The Conflict of Interest: Agents as Publishers

On Monday, The Bookseller reported that literary agents in the UK are “privately discussing removing a clause preventing them from acting as publishers.” This could be a troubling development. Yes, for publishers, but more importantly for authors.

It is very honest of UK agents to identify this as a change in practice and to discuss making this change. It is a major shift and deserves some scrutiny. What is really happening when an agent publishes her author? Let’s break this down.

Until recently, when an author signed with an agent, the commission structure was based on a rights sale. If rights were sold to a publisher, the agent earned a commission on the advance and royalties. Usually agents charged the author for the expenses of pitching, including photocopying and shipping of manuscripts, but they didn’t bill for their time. If the rights weren’t sold, the agent didn’t make a fee. This was clear-cut incentive. It was also the agent’s job to advocate for the author through the entire publishing process, from editing to publicity to rights reversions. If a publisher dropped the ball on something, the agent often caught the issue, stepped in and put pressure on the publisher to fix the problem.

If the same agent now wants to publish books for an author, things get a little more complicated.

If the agent wants to be a publishereven just an e-publisher, which I would argue only works on backlist because no publisher in their right mind should only buy print rightshe should buy the rights from the author, establish a royalty rate and negotiate a contract. But how is this contract negotiated? Who represents the author in these negotiations? If she want to provide services that are competitive and best for her client/author, the agent must also be prepared to provide expert production/conversion, publicity, marketing and sales services if she wants to provide services that are competitive and best for her client/author. Are most agents qualified for these crucial roles?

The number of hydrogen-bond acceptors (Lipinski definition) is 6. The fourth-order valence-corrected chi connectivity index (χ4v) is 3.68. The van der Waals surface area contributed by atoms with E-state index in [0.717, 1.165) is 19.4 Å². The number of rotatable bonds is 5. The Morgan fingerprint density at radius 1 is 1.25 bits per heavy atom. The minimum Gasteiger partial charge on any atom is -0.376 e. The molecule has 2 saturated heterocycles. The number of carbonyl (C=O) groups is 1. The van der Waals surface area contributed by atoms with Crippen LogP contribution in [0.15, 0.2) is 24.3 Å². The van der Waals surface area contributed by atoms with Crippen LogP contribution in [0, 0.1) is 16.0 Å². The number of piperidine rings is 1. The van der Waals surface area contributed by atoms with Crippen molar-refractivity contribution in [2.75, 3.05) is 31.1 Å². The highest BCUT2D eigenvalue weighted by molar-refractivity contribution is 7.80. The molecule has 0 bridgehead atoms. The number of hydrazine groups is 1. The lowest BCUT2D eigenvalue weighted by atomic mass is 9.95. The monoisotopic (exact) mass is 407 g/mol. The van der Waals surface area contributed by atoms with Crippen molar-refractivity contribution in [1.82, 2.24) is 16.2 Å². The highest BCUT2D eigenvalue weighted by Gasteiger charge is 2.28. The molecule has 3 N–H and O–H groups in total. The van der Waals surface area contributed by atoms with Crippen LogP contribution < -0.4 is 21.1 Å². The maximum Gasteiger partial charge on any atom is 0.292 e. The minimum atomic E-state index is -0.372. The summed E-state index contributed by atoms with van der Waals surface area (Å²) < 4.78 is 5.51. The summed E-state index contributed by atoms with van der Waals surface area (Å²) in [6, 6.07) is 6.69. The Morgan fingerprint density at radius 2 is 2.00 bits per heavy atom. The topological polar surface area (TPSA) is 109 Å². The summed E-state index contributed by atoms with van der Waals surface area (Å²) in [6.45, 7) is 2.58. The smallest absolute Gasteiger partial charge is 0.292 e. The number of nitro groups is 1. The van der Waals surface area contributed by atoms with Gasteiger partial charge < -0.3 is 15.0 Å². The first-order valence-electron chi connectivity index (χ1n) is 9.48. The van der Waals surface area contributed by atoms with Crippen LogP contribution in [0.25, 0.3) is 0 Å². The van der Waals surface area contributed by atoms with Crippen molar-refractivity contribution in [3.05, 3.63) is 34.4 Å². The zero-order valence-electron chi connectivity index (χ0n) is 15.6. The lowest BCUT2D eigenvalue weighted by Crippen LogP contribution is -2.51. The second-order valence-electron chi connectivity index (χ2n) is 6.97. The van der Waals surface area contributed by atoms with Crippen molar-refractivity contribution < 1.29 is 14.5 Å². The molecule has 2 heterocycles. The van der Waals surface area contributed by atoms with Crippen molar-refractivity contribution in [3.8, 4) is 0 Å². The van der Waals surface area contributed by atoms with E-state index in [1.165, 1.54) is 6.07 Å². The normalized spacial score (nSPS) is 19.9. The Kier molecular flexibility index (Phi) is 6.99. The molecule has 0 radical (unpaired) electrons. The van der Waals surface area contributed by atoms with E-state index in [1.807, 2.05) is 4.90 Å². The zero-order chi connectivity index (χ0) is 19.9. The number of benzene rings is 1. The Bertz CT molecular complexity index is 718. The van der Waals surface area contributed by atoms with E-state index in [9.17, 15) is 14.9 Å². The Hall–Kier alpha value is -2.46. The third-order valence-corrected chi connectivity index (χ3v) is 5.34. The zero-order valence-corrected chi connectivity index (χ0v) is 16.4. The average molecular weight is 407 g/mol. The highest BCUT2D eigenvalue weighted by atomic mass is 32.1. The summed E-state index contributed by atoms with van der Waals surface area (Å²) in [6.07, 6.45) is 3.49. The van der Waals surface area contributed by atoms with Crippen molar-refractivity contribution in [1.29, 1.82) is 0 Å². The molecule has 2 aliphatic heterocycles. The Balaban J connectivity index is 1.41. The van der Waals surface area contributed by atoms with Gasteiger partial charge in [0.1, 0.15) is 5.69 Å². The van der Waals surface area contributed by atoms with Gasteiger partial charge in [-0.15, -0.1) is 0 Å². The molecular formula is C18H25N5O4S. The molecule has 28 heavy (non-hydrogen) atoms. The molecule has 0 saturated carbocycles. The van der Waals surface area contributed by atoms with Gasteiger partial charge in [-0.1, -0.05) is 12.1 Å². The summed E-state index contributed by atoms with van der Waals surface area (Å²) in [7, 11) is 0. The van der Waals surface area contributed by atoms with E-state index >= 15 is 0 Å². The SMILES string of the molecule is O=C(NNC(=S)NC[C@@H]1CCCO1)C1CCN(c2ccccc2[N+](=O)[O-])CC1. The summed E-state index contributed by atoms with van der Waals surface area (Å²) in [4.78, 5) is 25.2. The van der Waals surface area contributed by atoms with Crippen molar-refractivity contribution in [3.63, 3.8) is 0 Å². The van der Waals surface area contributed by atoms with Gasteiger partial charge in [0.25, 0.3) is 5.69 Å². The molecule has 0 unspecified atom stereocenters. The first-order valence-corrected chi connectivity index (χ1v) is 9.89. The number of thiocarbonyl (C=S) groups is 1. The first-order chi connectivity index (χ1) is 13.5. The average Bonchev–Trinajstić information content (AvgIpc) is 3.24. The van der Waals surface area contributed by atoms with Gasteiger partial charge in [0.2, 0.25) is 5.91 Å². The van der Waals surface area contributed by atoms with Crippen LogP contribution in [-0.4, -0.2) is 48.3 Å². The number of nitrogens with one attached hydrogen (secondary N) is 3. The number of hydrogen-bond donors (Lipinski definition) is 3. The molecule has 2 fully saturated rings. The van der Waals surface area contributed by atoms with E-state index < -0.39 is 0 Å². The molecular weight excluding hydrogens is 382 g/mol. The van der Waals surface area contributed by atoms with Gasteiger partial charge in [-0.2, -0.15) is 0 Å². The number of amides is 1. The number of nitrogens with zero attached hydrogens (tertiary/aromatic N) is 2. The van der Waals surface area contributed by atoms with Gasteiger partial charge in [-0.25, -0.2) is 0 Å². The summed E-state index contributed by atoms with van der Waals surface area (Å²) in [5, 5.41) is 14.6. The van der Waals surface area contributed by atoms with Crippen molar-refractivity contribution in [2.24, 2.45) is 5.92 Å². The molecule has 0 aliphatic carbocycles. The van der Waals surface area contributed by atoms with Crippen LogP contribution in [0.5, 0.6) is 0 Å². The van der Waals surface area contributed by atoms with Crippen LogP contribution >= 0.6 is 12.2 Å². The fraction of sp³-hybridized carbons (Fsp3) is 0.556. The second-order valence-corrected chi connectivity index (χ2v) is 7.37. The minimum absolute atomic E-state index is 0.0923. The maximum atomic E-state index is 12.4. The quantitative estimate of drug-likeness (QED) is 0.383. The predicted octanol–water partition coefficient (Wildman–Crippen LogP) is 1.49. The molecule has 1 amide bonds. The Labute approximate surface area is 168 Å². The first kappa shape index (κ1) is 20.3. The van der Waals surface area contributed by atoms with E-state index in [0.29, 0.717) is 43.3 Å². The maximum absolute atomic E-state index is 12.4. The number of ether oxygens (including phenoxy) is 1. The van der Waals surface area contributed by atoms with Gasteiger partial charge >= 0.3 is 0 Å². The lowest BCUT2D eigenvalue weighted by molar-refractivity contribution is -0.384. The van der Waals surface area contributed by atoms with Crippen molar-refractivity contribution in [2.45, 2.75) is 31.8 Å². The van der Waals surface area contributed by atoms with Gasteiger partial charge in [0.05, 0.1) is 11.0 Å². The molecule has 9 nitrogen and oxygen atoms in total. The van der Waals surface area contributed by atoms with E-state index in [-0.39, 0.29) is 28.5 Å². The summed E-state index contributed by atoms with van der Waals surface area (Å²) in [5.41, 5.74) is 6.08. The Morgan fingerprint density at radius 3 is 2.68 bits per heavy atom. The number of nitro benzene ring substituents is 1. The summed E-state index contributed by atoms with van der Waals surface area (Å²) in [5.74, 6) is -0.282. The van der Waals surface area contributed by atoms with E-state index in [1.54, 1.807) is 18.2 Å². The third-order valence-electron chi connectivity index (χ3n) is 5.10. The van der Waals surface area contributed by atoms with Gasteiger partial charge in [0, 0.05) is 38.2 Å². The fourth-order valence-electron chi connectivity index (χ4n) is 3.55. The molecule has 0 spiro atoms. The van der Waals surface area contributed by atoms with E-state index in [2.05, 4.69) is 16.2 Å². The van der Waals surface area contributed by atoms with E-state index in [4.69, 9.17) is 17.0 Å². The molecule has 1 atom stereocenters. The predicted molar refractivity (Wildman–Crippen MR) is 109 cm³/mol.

And of course there is the most sinister question of all: Would an agent who’s company stands to make a better profit through their own publishing wing rather than through commission on a small advance still recommend a modest deal with a smaller press to their client/potential author?

On the logistical side of things, I’m also wondering where agents will get the staff and training necessary to provide comparable services to those offered by a publishing house. That’s a substantial investment in personnel.

But what are the chances that agents will actually purchase the publishing rights from the author? (To be fair, I don’t know that agents currently publishing authors’ books do not already pay them an advance.) But if they don’t, what are we really talking about here? Will the agent front the costs of professional production, editing, marketing and retailer management, like a publishing house does, or will they charge these expenses back to the author?

If the authors pays, then the author is effectively self-publishing and paying a services manager. If the agent/services manager charges a flat fee without royalties for organizing production, publicist, retailer sell-in, things are somewhat palatable. But if in addition to this agents also deduct a royalty from the author on copies sold then there’s another big conflict. In that case, the agents/services manager would be billing like a trade publisher without providing what a trade publisher provides. The writer gets dinged twice. Why would a self-published writer pay for services and then pay royalties? It just doesn’t make sense.

Nor is it clear why the writers will want to use middlemen to self-publish.

I recognize that this idea is still in its infancy, but it’s difficult to see how it works. As agents venture into publishing, authors will have to keep a close eye on things and read their contracts very carefully. Thankfully, at least in the UK, it sounds like agents would need to have their authors sign new contracts to expand the business relationship beyond representative to publisher. But publishing houses may also want to be careful when dealing with agents who are direct competitors.

I’d love to hear what you think about this development in the comments section.